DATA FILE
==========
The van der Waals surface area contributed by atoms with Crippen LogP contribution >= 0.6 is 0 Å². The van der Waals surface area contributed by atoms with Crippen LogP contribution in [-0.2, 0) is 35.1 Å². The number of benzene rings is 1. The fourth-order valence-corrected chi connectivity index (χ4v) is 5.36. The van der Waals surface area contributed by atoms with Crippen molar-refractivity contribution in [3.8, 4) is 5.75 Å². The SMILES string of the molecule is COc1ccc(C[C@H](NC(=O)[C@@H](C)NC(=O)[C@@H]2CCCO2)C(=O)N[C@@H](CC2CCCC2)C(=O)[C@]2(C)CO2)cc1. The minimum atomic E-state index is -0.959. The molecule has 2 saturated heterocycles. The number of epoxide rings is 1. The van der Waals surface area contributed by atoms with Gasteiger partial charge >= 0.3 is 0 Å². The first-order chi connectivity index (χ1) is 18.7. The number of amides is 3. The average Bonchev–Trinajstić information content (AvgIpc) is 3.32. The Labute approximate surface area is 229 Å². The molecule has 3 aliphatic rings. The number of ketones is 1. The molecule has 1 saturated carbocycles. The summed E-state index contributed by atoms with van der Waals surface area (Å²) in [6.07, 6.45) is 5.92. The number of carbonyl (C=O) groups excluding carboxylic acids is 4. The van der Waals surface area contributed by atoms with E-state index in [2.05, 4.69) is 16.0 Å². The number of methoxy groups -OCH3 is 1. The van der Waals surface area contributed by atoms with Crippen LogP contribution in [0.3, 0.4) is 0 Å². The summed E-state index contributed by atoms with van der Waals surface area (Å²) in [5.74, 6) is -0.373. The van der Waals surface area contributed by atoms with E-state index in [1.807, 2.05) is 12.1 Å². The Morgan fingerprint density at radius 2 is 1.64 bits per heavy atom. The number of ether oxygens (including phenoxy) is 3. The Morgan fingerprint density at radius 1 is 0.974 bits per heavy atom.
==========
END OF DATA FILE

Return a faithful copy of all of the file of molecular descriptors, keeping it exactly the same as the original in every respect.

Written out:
The van der Waals surface area contributed by atoms with Crippen LogP contribution >= 0.6 is 0 Å². The van der Waals surface area contributed by atoms with Crippen LogP contribution in [-0.2, 0) is 35.1 Å². The number of benzene rings is 1. The fourth-order valence-corrected chi connectivity index (χ4v) is 5.36. The van der Waals surface area contributed by atoms with Crippen molar-refractivity contribution in [3.8, 4) is 5.75 Å². The SMILES string of the molecule is COc1ccc(C[C@H](NC(=O)[C@@H](C)NC(=O)[C@@H]2CCCO2)C(=O)N[C@@H](CC2CCCC2)C(=O)[C@]2(C)CO2)cc1. The minimum atomic E-state index is -0.959. The molecule has 2 saturated heterocycles. The number of epoxide rings is 1. The van der Waals surface area contributed by atoms with Gasteiger partial charge >= 0.3 is 0 Å². The first-order chi connectivity index (χ1) is 18.7. The number of amides is 3. The average Bonchev–Trinajstić information content (AvgIpc) is 3.32. The Labute approximate surface area is 229 Å². The molecule has 3 aliphatic rings. The number of ketones is 1. The molecule has 1 saturated carbocycles. The summed E-state index contributed by atoms with van der Waals surface area (Å²) in [6.07, 6.45) is 5.92. The number of carbonyl (C=O) groups excluding carboxylic acids is 4. The van der Waals surface area contributed by atoms with E-state index in [2.05, 4.69) is 16.0 Å². The number of methoxy groups -OCH3 is 1. The van der Waals surface area contributed by atoms with Crippen LogP contribution in [0.3, 0.4) is 0 Å². The summed E-state index contributed by atoms with van der Waals surface area (Å²) in [5.74, 6) is -0.373. The van der Waals surface area contributed by atoms with E-state index in [1.807, 2.05) is 12.1 Å². The Morgan fingerprint density at radius 2 is 1.64 bits per heavy atom. The number of ether oxygens (including phenoxy) is 3. The Morgan fingerprint density at radius 1 is 0.974 bits per heavy atom.